The worker then pointed to a picture of a Carnegie Mellon alumnus. “See the pride in that man’s face. He would be ashamed if he saw what was going on here.”
In terms of working for CPS at Carnegie Mellon as a career, the turnover rate has dropped to a five-year low of around 25 percent a year, most of which occur in the first couple years of employment, Koslof
Some workers attribute attrition to a lack of ability to improve themselves.
“We should not worry about increasing the benefits for people on the bottom, but those that have been here for 20 or 40 years,” said one worker.
The benefits available at universities such as Carnegie Mellon exceed those at CPS office buildings. Denardo explained that the benefits operate on a hierarchal system based on how much time is spent with the company. The system sees increases in vacation and sick days over 20-year periods, but hourly pay plateaus at $13.20 after three and half years of service. Everyone receives a 40-cent-per-hour pay raise each year to account for inflation.
“I have been here two years, and next year, I will be making the same amount as a person who has been here over 40 years. It’s just not right,” one worker said.
Koslof noted that other professionals, such as plumbers and electricians, deal directly with the school. He felt negotiating two separate contracts, one with the union and one with the school, renewed on different dates, made things more complicated.
The Recent Protests
On March 25, 20 janitors gathered in front of the Collaborative Innovation Center (CIC) to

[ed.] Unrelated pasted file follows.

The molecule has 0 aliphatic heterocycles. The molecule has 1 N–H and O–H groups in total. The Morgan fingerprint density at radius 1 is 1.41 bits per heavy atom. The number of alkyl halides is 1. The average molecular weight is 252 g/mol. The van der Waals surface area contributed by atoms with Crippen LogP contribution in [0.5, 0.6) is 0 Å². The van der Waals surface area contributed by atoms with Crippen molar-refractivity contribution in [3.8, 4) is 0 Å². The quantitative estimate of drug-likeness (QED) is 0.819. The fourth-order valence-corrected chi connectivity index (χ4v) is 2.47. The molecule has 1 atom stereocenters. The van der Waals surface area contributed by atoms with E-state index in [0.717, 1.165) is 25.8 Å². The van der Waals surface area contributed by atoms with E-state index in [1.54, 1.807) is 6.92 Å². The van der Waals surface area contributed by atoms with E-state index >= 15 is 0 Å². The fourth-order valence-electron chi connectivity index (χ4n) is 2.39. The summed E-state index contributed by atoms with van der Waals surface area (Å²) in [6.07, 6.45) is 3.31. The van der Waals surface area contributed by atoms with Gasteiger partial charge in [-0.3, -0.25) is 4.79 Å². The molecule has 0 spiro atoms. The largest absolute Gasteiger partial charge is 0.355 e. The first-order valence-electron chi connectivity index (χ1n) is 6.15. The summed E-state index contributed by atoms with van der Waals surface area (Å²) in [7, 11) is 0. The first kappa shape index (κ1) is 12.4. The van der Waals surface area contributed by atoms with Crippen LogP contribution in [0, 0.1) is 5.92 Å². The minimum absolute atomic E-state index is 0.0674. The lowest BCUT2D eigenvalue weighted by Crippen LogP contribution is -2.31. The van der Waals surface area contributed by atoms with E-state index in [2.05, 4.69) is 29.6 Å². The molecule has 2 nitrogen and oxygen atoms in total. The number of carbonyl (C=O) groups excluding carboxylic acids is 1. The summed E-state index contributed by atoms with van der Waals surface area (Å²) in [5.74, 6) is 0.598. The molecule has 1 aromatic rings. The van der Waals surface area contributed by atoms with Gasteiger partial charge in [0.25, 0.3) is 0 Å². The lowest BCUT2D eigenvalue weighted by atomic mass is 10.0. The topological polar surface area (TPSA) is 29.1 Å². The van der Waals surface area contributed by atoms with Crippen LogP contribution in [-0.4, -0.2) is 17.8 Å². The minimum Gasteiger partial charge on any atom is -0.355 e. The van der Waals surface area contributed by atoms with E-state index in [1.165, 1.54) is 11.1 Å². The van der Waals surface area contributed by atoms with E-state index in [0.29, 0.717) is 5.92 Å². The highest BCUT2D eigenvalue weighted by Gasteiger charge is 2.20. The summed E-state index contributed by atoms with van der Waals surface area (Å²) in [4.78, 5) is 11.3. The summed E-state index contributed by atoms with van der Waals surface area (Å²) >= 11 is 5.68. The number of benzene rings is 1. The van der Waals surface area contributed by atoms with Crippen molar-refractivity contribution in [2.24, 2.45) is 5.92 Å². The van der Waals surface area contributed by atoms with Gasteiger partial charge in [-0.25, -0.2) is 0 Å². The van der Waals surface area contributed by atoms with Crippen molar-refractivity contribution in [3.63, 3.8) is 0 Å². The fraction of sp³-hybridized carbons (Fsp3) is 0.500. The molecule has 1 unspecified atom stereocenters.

distribute leaflets concerning non-union wages the building’s custodial staff was receiving. This followed a 40-person rally the previous Thursday expressing the same concerns.
According to union organizer Tim Finucan, the building is a threat to Carnegie Mellon janitors. It is a possible infringement on full-time jobs, benefits, and the ability of University janitors to support their families. Another concern regarded the building, which receives $11.4 million in public funding, that pays its workers poverty wages.
Carnegie Mellon is the main tenant of the CIC building, which sits on the University’s campus. Currently, the building is owned by JJ Gumberg Co. and run by LG Realty Advisors, which hired Quality Service Incorporated and its non-union workers to attend to the building’s custodial needs. The seven non-union janitors in the CIC building make an hourly rate of $7.50 with no benefits.
According to Finucan, the University will eventually annex the building.
“Once the building is under CMU control, the low standards currently afforded to the janitorial staff in CIC could affect bargaining power. Whether it’s one, seven, or 1000 workers in the building, a threat to standards is a threat to standards,” stated Finucan. “We just want a responsible contractor to pay union wages.”
The Reality of It All
With no established safety net, many workers felt they were trapped in the system and were hesitant to leave because of the risk involved.
“I cannot risk not being able to support my family,” one worker said.
In addition to job stability, older workers feel the need to stay to collect their pension, and most are ineligible for Social Security due to salaries that surpass the minimum to qualify.
“I take pride in my work and will try to keep going as long as I can because nobody is going to pay my bills. I will just work until I drop dead,” a worker said.
But gestures from the students help the workers feel appreciated.
“At the end of the year when I worked in Mudge, the RAs and students got together and took a group picture and gave me a nice letter they all signed,” said one employee. “That made it all worth it.”